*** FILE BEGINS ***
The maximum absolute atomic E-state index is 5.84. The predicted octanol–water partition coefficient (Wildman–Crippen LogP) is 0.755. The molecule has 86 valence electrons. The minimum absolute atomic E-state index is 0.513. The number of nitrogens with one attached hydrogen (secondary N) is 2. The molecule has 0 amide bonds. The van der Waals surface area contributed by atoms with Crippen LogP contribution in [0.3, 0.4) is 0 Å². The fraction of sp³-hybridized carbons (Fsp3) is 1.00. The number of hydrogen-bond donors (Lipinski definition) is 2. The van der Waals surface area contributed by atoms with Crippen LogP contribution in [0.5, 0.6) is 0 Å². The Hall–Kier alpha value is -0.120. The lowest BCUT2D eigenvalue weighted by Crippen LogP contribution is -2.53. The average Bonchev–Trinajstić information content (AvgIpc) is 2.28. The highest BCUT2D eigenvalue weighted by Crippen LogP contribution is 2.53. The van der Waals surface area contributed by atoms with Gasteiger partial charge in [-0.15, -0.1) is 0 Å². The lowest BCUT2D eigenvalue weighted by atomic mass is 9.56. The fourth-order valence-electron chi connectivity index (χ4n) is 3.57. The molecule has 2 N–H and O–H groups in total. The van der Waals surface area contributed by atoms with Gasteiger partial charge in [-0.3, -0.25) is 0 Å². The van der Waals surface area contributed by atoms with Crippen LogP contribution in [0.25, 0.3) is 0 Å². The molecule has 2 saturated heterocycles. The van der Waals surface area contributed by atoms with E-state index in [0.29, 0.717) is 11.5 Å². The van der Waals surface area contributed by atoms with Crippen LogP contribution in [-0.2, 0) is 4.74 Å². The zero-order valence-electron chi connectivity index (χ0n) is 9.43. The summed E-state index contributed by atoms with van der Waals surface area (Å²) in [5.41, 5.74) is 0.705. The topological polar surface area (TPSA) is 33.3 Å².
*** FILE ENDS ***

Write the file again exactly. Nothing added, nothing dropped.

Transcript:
The maximum absolute atomic E-state index is 5.84. The predicted octanol–water partition coefficient (Wildman–Crippen LogP) is 0.755. The molecule has 86 valence electrons. The minimum absolute atomic E-state index is 0.513. The number of nitrogens with one attached hydrogen (secondary N) is 2. The molecule has 0 amide bonds. The van der Waals surface area contributed by atoms with Crippen LogP contribution in [0.3, 0.4) is 0 Å². The fraction of sp³-hybridized carbons (Fsp3) is 1.00. The number of hydrogen-bond donors (Lipinski definition) is 2. The van der Waals surface area contributed by atoms with Crippen LogP contribution in [0.5, 0.6) is 0 Å². The Hall–Kier alpha value is -0.120. The lowest BCUT2D eigenvalue weighted by Crippen LogP contribution is -2.53. The average Bonchev–Trinajstić information content (AvgIpc) is 2.28. The highest BCUT2D eigenvalue weighted by Crippen LogP contribution is 2.53. The van der Waals surface area contributed by atoms with Gasteiger partial charge in [-0.15, -0.1) is 0 Å². The lowest BCUT2D eigenvalue weighted by atomic mass is 9.56. The fourth-order valence-electron chi connectivity index (χ4n) is 3.57. The molecule has 2 N–H and O–H groups in total. The van der Waals surface area contributed by atoms with Gasteiger partial charge in [-0.3, -0.25) is 0 Å². The van der Waals surface area contributed by atoms with Crippen LogP contribution in [0.25, 0.3) is 0 Å². The molecule has 2 saturated heterocycles. The van der Waals surface area contributed by atoms with E-state index in [0.29, 0.717) is 11.5 Å². The van der Waals surface area contributed by atoms with Crippen LogP contribution in [-0.2, 0) is 4.74 Å². The zero-order valence-electron chi connectivity index (χ0n) is 9.43. The summed E-state index contributed by atoms with van der Waals surface area (Å²) in [5.41, 5.74) is 0.705. The topological polar surface area (TPSA) is 33.3 Å².